val shouldBePolling: Flow<Boolean>

suspend fun pollForBoosts() {
  while(true) {
    try {
      currentBoosts.value = service.getLatestBoosts().boosts
    } catch (e: Exception) {
      Timber.e(e, "Unable to fetch boosts")
    }
    delay(TimeUnit.MINUTES.toMillis(5)
  }
}

We can run a coroutine that calls pollForBoosts(), and cancel it when it should stop running. Like this:

var pollingJob: Job? = null
shouldBePolling.distinctUntilChanged().collect { isPolling ->
  pollingJob?.cancel()
  if (isPolling) {
    pollingJob = launch { pollForBoosts() }
  }
}

This is programmatic cancellation. Operators suffixed with *Latest (like collectLatest, or mapLatest) use programmatic cancellation under the hood to achieve this same effect:

shouldBePolling.distinctUntilChanged().collectLatest { isPolling ->
  if (isPolling) {
    pollForBoosts()
  }
}

So do Compose-based tools like Compose UI and Molecule:

@Compose
override fun models(events: Flow<Event>): ViewModel {
  val isRunning by remember { mutableStateOf(false) }
  LaunchedEffect(events) {
    events.collect { event ->
      when(event) {
        is SubmitClicked -> isRunning = true
        is CancelClicked -> isRunning = false
      }
    }
  }
  if (isRunning) {
    LaunchedEffect("submit result") {
      appService.submit(args.result)
    }
  }
  return ViewModel(prompt = args.prompt)
}

While isRunning is true, LaunchedEffect("submit result") will run a coroutine. But when it is false, the running effect will be cancelled.

These effects are analogous to RxJava’s switchMap operator, but not identical. It’s well worth reading up on Kotlin cooperative cancellation (I didn’t go into much detail on it earlier in the series) to use these tools effectively. Here’s a quick tl;dr on topic, though:

DIY: You Can If You Need To

These examples are here to demystify Flow: these implementations are not complex, and you really can write the code that does the same thing as these basic operators. In practice, the standard library implementations of these usually have little features that can help make code safer and more efficient (like fusibility) that an implementation written from scratch won’t have.

However, if it’s a choice between using a complicated string of operators and writing the same thing with a single transform or flow, it is better to avoid the complicated string of operators. Straightline logic is easier to read than operator chaining.

A Dark Secret: Non-Flow Async Values

It’s not a story the Jedi would tell you. However…

If you don’t like the flow invariants, and you can safely protect against flow invariant violations, you don’t have to create a Flow. You can use a bare suspend (T)->Unit inline callback API instead.

Now, the flow invariants exist for a very good reason. But at Cash App, we have used the following signature for coroutines presenters:

suspend fun produceModels(
  events: Flow<ViewEvent>,
  emit: suspend (ViewModel)->Unit,
)

When you call produceModels, you have to keep in mind that those flow invariants may be broken. models can be invoked from any coroutine on any context, and may eat exceptions. We found that loosening those restrictions made presenters simpler to write. And since presenters were consumed by shared tooling, this choice made a lot of sense.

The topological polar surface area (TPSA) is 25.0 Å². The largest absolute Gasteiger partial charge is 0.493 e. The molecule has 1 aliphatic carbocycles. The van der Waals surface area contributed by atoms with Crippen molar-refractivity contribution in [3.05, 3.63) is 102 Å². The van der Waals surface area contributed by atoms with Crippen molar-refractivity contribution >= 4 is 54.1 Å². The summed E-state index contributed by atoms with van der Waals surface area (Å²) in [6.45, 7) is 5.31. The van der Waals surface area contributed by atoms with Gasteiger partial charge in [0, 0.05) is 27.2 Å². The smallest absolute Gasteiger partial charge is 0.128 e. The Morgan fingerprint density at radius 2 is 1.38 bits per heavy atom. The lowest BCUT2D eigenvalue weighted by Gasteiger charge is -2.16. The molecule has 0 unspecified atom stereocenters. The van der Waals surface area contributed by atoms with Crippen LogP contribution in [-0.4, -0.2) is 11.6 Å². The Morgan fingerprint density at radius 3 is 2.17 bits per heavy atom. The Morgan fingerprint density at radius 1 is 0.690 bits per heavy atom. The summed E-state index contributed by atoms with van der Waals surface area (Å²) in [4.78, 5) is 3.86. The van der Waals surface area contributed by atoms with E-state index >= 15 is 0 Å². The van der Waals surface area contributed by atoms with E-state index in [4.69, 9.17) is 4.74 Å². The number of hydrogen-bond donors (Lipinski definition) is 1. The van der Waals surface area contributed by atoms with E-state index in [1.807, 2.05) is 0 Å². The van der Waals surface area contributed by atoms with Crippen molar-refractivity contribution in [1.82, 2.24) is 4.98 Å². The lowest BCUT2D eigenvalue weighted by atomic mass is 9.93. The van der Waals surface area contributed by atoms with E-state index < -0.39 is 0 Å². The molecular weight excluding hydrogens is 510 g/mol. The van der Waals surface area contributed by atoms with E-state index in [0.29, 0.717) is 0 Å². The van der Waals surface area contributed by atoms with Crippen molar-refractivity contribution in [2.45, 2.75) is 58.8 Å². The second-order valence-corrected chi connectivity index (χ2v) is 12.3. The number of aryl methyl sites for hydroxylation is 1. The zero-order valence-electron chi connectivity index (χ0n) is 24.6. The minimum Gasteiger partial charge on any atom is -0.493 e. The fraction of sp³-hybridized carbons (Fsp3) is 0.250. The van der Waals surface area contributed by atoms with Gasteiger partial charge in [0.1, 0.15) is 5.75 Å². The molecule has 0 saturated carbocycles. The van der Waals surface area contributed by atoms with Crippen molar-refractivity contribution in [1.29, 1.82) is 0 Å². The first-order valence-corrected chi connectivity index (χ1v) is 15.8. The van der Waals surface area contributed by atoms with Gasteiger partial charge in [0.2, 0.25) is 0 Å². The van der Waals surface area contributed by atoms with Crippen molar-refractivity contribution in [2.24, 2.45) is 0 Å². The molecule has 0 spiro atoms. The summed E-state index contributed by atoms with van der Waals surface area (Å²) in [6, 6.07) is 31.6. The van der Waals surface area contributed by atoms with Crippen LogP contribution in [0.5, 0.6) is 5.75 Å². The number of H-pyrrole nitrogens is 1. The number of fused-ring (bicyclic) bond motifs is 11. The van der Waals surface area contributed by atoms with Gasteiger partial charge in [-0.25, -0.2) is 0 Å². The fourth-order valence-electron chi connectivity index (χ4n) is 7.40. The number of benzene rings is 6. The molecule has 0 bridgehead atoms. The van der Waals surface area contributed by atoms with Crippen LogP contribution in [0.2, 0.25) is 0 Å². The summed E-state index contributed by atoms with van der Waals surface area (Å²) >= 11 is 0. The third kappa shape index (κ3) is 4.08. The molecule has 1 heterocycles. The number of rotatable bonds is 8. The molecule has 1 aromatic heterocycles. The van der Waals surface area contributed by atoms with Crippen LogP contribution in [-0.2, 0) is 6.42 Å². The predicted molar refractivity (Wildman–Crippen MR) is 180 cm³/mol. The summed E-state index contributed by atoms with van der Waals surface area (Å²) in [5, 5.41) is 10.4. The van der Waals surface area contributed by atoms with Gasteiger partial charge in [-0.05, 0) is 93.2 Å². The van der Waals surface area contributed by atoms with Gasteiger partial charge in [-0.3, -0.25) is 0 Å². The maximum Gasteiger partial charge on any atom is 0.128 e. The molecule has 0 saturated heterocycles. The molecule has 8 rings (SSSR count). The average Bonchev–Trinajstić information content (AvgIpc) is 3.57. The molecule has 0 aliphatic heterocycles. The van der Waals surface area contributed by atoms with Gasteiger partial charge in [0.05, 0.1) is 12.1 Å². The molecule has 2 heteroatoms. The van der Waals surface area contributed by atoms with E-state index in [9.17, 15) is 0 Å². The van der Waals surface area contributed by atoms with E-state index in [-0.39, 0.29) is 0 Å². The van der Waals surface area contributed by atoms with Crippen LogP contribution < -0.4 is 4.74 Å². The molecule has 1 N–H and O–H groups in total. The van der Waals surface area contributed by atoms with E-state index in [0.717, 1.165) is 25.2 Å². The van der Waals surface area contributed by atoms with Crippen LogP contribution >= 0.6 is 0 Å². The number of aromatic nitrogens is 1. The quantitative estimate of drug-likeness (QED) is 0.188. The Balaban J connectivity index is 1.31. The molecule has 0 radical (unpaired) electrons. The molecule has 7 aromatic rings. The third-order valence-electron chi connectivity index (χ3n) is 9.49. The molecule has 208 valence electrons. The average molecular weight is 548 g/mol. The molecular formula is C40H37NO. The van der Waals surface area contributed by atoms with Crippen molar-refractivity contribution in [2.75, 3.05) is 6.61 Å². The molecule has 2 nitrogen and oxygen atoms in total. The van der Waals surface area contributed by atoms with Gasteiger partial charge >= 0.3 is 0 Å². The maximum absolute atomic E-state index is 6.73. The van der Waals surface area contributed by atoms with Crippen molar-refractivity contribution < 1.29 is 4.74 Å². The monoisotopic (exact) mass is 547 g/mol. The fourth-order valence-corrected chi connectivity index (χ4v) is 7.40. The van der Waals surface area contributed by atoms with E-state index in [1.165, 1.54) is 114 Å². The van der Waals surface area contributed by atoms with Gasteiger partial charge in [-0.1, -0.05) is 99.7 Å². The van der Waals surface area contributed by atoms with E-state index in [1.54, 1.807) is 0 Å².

Channels Versus Flows

Before I wrap this up, I want to talk about channels one last time. Now that we’ve covered Flow, I can show how they relate to one another:

A Flow is an asynchronous stream of values as a data abstraction: that is, a Flow instance represents a stream of values that any component can read. But a Channel is an asynchronous stream of values as a communication tool: that is, it represents a stream of values that one coroutine is sending to another.

Communication is how concurrent code is written in coroutines. It is what you use instead of synchronized, Mutex, AtomicReference, and all the other Java tools you may have learned to make warding signs against. This post has quite a few examples of concurrent code; not one of them uses anything other than Channel to coordinate that work.

There’s a famous saying in the golang community: Do not communicate by sharing memory; share memory by communicating. Their example uses low level shared memory, but the same lesson applies elsewhere: in coroutines, tough concurrent reasoning can be made simple and clear by using channels instead of locking or synchronized blocks. Solutions that use tools like synchronized, Mutex, and AtomicReference to share memory instead tend to be longer, more brittle, and more difficult to understand.

So channels and flows are often working together: if a Flow is doing something concurrent, a Channel under the hood is almost always used to do it. With a little thought, you may be able to write the implementation yourself.

Next Stop: Shared Flows

In this post, we covered the foundations of the Flow API: how to use suspend callbacks to model an asynchronous stream of events, and the different flow invariants that make those callbacks safe to call into. We also glossed over the tools Flow gives you to transform any flow, and talked a bit about how channels and flows play together.

In the next post, we’ll talk about the equivalent of “hot” observables in Flow: shared flows.